Phil Glover, a third year LLB (Honours) student, reviews Lord Bingham’s ‘the Rule of Law’, and in so doing encourages other students to consider the role of lawyers generally, and their own role particularly, within our society.
I know I will regret digressing from my revision at this late stage, with Revenue Law this Thursday and an honours exam in Administrative Law the next day. It is partly due to that Honours exam that I have felt moved to answer Ryan’s 6 month old request for a book review, and it is the book I am using for that Administrative Law exam that I must commend to all law students: ‘The Rule of Law’ by Tom Bingham (Penguin Books (Paperback) released in 2011, priced £9.99).
If I said it was an excellent book to accompany Public Law studies, many would roll their eyes and pass over it. If I added that it was written by an eminent Law Lord, now sadly deceased, it might garner more sympathy but still not engage legal students en masse.
So I will start from a different tack. I will wager that virtually all students of the law enter with a wish to assist in the delivery of justice, to make a difference, to win arguments, to have that parental pride in their top percentile intelligence recognised within one or more of the comfortable niche specialisms that law practice can offer. Even better if that recognition makes us a household name. Better still if it makes us extremely wealthy. So what happens to our noble wish? Let us examine that…with a healthy dose of honesty. We are all just a little vain. A tad arrogant. Success fuels this vanity and arrogance. We stop understanding or even trying to understand those who do not act or think as rationally or logically as us. Over the years we become aloof, detached, conservative and disdainful. We stop seeking just outcomes and endeavour rather to obtain “handy” outcomes. We plea bargain. We negotiate even when we know we should be conceding nothing. We feed the cynicism of those who despise us. We forget who we were. We forget why we entered the law in Scotland or the UK. We accept the actions of Government “for the public good” without meaningful question. Unlawful detention, kettling, control orders, deportation…all happen somewhere else, not in our cosseted environment. We Twitter, Facebook and Ipod our way through our individual days whilst the media compete for our attention with offers of “celebrity” affairs, superinjunctions, and distant disasters. Nothing is real. We have the collective attention span of amoebae. Our ruling class dress as Labour or Conservative but nothing really changes. We will reach retirement, having “done our bit,” made a few pounds, raised our kids and none of our aspirations, those fantastic ideals we entered university with, will have been realised. We changed nothing.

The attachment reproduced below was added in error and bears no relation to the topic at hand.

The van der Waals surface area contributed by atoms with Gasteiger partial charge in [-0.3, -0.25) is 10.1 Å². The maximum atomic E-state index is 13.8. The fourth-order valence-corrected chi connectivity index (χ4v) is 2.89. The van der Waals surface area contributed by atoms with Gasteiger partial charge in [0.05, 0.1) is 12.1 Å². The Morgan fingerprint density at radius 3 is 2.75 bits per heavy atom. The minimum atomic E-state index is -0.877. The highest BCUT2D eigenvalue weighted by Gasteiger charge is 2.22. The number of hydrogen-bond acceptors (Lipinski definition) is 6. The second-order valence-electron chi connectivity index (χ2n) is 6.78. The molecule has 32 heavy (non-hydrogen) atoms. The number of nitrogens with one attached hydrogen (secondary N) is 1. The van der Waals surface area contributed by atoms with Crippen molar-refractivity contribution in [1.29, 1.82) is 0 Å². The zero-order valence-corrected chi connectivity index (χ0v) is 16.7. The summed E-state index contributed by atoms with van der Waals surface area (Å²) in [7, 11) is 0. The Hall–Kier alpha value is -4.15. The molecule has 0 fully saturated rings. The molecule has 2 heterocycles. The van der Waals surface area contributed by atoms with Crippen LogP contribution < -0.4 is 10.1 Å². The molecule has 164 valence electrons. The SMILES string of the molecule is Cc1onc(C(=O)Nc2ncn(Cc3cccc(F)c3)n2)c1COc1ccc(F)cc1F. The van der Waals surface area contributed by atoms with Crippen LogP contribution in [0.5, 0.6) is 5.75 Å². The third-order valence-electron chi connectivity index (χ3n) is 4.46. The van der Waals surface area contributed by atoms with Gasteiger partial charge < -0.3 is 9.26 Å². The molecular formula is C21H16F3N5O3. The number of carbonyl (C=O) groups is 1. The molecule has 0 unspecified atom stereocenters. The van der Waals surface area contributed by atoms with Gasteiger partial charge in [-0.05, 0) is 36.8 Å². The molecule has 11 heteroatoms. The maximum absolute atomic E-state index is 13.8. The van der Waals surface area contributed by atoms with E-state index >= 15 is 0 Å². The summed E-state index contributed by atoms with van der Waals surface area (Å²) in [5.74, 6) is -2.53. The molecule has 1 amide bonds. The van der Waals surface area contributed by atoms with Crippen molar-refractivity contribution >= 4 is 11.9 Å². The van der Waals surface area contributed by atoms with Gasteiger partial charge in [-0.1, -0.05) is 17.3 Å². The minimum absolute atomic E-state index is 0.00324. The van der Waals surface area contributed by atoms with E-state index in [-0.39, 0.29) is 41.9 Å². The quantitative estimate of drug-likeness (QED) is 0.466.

This tragic outcome is avoidable students! READ THIS BOOK STUDENTS! KEEP THIS BOOK AT THE FOREFRONT OF YOUR WORKING LIVES STUDENTS! The need for the rule of law has never been more real! Carefully, slowly, digest Lord Bingham’s direct, honest content and rely on the wisdom and analysis within it to guide and direct your lives in a law career. The real meaning of the rule of law should be instilled in us all from Year 1, and never jettisoned from our minds. This is not a legal book. It is one of a rare breed of books. When you are directed to Stair, Bankton, Dicey et al, Bingham is a name that should now be guaranteed to join them and live eternal in legal scholarship for the simple reason that he is able to tell us all, from his life experience, how this country is really governed; the constant tension between the thought processes that legislate (in often desperate ill-judged efforts to respond to the public mood as dictated by a rabid press) versus, thank God, the much maligned but very necessary judicial thought processes that seek to regulate. This book articulates, with no flowery verbiage or needless added drama, the interaction and tension between a “supreme” UK Parliament, the European Institutions and the judiciary. It provides a background in layman’s terms to what is public law in the modern UK, incorporating human rights legislation and international treaties, whilst demonstrating time and again that a supreme Parliament MUST have a gutsy judiciary to counter its worst excesses.